Stop junk food ads on kids' apps - WHO

By James Gallagher
Health and science reporter, BBC News website

  • Published
Child using smartphoneImage source, Thinkstock

Children need to be protected from pervasive junk food adverts in apps, social media and video blogs, the World Health Organization says.

Its report warns parents are often unaware of the sheer volume of such adverts as they are precisely targeting children.

The WHO also criticised governments for failing to keep up with a revolution in the way people consume media.

Children's doctors said strict measures were needed to stop childhood obesity.

The report attacked the way some video bloggers - vloggers - get paid by junk food retailers to promote their food.

It quotes a US analysis that suggests vloggers are now more influential at promoting brands than film or TV because of perceived authenticity.

It also raised concern about the way fast food chains encourage kids through their doors by making restaurants important locations in augmented reality games like Pokemon Go.

And said data on children - their age, location, likes and preferences - were being collected to target them with junk food adverts.

Dr Joao Breda, the WHO programme manager for nutrition, physical activity and obesity, told the BBC News website: "It is going digital very strongly and we know that existing models of regulation have holes and gaps that don't cover the needs of our children.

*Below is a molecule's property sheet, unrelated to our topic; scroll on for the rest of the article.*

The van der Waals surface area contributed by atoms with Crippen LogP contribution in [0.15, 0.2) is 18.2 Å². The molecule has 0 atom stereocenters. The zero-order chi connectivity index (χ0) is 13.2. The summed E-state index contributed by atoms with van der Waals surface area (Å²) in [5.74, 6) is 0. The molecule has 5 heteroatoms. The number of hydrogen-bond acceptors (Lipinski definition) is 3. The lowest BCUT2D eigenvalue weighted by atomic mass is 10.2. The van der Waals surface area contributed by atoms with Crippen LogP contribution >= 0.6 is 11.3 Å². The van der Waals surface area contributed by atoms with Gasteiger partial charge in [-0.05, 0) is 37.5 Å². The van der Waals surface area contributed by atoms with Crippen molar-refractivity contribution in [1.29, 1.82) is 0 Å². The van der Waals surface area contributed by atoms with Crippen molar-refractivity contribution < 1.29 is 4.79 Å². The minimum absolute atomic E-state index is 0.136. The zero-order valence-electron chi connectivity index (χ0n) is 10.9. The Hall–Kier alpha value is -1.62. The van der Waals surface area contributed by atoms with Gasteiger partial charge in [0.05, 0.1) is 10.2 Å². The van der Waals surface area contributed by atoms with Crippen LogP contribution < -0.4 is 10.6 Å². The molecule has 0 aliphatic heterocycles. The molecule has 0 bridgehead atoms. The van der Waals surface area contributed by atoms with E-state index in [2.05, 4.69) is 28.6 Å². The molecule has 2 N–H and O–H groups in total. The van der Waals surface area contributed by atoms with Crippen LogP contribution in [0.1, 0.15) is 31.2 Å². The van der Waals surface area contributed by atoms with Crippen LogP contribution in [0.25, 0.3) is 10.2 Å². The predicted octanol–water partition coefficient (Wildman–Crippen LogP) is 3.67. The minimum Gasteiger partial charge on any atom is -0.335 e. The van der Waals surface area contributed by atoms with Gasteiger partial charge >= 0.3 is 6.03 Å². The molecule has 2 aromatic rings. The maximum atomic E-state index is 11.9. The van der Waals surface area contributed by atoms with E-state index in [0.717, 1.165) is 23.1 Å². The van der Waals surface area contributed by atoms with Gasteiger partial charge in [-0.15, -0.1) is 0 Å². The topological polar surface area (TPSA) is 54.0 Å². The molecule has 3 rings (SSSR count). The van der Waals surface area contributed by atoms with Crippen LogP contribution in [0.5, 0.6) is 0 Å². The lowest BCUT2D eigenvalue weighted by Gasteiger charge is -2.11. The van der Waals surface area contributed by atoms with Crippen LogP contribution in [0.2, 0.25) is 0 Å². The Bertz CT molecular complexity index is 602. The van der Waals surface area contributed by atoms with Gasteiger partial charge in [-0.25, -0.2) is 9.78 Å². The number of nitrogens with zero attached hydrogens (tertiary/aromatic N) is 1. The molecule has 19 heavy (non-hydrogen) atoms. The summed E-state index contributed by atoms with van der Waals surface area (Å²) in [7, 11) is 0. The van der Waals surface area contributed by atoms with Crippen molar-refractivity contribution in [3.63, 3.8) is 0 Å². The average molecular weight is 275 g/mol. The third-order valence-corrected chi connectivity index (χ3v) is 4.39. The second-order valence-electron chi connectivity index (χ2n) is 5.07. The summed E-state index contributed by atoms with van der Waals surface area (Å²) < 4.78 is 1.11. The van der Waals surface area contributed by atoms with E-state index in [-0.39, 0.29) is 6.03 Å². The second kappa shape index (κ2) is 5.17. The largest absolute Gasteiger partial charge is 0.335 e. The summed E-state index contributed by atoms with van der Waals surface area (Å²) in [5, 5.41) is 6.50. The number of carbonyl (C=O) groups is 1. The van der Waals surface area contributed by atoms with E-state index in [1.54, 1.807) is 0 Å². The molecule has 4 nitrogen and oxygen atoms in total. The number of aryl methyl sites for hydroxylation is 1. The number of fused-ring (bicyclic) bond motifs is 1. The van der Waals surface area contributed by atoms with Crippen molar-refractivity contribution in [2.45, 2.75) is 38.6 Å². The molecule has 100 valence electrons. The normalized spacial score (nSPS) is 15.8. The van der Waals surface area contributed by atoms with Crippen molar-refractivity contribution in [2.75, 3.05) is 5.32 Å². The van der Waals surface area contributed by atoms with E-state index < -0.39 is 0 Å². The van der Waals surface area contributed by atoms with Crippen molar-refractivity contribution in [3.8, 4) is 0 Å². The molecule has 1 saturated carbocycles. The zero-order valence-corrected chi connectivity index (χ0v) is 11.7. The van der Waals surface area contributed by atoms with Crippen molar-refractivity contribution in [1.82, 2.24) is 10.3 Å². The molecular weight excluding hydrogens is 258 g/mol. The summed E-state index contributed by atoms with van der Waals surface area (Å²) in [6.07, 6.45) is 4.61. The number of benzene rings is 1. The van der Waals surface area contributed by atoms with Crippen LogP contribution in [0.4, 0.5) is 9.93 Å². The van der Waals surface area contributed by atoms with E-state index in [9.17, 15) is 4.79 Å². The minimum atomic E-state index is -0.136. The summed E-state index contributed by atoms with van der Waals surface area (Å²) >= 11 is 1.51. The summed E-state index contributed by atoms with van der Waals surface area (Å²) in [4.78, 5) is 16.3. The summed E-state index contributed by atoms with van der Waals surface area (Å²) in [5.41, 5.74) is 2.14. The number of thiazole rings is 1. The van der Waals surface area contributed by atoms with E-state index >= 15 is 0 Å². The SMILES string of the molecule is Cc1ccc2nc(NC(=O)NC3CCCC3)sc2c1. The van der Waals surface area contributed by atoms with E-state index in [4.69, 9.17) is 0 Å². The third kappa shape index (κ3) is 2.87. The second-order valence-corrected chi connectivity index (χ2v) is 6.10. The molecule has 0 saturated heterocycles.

"We think it's huge, but parents don't know - sometimes they don't realise their children are being exposed.

"You could argue that is it more dangerous [than traditional media like TV]."

Some countries such as the UK have introduced rules to protect children from junk-food advertising such as bans during children's television, however, the report said regulation had "failed to keep up with the pace and scope of change in the media".

On Thursday, figures in England showed nearly one-in-five children were obese when they left primary school.

"With the obesogenic environment they are living in today, it really isn't a surprise," said Prof Russell Viner, from the UK's Royal College of Paediatrics and Child Health.

He added: "It is reprehensible that children are targeted online, through billboard advertising and on television as they watch their favourite shows."

Prof Viner said there needed to be "strict measures put in place to protect" children and that governments needed to act urgently to prevent "marketers cynically targeting children online, on our streets and on television".

Dr Alison Tedstone, chief nutritionist at Public Health England, said: "Our evidence review shows that all forms of advertising and marketing - including the use of characters, advergames and digital marketing - affect the balance of children's diets."

The organisation is currently reviewing what foods and drinks can be advertised to children.

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